“An endowment is usually a gift that has been made to the University, with the stipulation that the face value, or corpus, of the gift, be invested, and on an annual basis, only some percentage of the annual earnings be spent,” USF vice president of University advancement Jeffrey Robison said.
Of the earnings made on investments, Robison said 4.4 percent of USF’s endowment last year went to scholarship funds and other charitable purposes affecting the University, and an additional 2 percent covered the cost of investing money and running the endowment foundation.
David and the endowment GoliathsAt about $388 million, USF’s endowment ranks 167th in the nation, according to the 2007 endowment study by the National Association of College and University Business Officers (NACUBO). The University has the third-highest endowment in Florida’s State University System (SUS), though this amount is considerably less than No. 61 University of Florida – with an endowment in excess of $1.2 billion – and No. 132 Florida State University, which has an endowment of about $549 million, according to the NACUBO study.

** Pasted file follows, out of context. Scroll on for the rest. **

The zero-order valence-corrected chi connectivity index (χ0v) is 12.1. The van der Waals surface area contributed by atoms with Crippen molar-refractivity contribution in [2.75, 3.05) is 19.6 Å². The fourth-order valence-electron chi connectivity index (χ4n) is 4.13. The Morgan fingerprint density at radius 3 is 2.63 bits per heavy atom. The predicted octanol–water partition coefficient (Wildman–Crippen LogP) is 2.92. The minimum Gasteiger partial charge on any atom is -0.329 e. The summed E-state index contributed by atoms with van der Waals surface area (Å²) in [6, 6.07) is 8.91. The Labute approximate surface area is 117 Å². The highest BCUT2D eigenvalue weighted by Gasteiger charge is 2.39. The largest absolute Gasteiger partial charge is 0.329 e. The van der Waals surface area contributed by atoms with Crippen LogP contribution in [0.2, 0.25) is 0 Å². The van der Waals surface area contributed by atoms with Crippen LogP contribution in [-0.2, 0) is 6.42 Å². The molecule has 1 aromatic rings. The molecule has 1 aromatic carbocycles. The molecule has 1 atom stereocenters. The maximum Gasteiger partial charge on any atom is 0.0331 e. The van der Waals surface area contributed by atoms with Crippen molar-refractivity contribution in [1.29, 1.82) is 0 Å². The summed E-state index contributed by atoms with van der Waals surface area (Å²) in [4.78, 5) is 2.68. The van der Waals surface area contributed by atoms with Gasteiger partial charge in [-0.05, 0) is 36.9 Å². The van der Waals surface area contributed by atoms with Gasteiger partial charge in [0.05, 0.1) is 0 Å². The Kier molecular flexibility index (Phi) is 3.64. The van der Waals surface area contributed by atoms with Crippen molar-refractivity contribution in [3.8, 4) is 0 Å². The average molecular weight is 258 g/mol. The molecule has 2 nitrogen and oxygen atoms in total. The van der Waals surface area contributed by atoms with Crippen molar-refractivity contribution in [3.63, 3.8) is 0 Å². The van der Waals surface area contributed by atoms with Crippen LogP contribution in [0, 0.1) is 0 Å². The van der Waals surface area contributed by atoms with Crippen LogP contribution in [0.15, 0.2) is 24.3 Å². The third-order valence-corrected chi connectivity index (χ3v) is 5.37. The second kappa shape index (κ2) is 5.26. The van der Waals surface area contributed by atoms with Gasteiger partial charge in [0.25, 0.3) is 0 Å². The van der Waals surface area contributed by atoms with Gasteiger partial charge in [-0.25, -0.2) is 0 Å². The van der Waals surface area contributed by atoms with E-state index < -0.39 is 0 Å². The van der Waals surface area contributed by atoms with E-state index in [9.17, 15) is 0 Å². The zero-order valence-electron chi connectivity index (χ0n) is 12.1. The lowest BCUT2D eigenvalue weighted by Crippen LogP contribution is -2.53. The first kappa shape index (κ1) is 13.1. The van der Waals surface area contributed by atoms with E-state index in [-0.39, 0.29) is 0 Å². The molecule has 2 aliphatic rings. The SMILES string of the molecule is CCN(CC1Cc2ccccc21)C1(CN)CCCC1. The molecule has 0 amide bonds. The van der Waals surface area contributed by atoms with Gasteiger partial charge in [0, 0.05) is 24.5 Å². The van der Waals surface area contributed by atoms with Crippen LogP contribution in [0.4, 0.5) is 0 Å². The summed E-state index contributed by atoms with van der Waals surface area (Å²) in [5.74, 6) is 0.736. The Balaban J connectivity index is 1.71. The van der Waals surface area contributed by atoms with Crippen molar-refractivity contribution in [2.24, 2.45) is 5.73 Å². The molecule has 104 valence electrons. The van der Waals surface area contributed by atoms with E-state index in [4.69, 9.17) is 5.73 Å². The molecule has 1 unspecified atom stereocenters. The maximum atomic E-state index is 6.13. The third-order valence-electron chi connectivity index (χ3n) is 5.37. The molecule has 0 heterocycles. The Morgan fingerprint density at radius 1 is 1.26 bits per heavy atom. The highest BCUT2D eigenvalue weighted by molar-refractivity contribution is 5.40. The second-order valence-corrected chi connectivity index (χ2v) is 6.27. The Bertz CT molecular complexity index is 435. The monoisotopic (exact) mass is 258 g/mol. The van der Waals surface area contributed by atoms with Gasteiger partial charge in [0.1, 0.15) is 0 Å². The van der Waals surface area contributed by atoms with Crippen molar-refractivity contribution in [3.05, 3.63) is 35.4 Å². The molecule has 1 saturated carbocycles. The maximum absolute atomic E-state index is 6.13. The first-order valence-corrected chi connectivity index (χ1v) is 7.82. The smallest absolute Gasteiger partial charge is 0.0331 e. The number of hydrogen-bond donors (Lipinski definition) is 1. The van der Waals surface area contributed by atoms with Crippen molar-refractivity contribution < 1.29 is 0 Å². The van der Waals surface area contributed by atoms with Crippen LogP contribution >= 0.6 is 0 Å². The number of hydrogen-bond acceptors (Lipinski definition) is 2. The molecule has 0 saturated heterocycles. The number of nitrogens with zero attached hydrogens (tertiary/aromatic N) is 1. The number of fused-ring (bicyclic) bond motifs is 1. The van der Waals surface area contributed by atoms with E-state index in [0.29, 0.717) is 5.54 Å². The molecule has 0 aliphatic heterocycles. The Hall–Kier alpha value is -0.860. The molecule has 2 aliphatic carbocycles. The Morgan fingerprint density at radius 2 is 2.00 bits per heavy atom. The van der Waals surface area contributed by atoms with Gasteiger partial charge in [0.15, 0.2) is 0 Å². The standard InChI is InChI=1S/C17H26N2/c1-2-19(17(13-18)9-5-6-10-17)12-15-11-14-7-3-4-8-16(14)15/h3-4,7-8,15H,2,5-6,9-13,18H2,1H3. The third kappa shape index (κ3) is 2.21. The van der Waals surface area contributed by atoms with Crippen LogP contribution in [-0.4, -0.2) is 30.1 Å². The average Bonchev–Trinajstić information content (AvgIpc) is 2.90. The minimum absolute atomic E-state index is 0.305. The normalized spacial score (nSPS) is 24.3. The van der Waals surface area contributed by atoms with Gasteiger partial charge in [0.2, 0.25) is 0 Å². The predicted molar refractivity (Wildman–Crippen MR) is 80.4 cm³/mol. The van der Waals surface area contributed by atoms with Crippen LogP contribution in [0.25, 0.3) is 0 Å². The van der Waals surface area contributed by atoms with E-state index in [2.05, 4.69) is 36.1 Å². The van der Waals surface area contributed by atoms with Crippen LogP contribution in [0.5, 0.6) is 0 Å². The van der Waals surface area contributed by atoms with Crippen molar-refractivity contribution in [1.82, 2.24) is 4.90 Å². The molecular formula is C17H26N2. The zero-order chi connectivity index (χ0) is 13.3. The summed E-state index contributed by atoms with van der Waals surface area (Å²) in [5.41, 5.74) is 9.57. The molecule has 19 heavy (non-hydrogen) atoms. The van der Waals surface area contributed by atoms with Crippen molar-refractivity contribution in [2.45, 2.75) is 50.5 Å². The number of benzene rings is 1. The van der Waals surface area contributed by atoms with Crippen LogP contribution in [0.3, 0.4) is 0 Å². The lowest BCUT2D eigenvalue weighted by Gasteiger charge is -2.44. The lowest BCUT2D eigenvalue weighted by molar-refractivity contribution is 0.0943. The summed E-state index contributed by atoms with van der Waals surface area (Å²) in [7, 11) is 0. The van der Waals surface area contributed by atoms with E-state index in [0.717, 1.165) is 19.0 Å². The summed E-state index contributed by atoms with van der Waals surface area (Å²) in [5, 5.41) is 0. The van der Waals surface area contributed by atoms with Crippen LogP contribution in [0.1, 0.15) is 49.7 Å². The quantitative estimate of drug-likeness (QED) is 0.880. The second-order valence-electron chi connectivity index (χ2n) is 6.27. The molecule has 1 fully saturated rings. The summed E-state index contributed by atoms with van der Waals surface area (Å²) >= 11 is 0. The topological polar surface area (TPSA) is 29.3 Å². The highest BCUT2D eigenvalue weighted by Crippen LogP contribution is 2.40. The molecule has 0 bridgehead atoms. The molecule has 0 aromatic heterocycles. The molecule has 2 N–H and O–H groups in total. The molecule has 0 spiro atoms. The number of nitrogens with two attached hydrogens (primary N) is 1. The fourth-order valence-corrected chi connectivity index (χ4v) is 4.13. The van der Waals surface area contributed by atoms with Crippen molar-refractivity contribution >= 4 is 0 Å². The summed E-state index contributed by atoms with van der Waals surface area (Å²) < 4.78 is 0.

Dwarfing all three of these schools, however, are the top five on NACUBO’s list, which are part of the 136 schools targeted by the Senate Finance Committee for increased endowment spending. Their endowments range from $15.6 billion at the University of Texas system to $34.6 billion at Harvard, which has the largest endowment in the nation, according to NACUBO.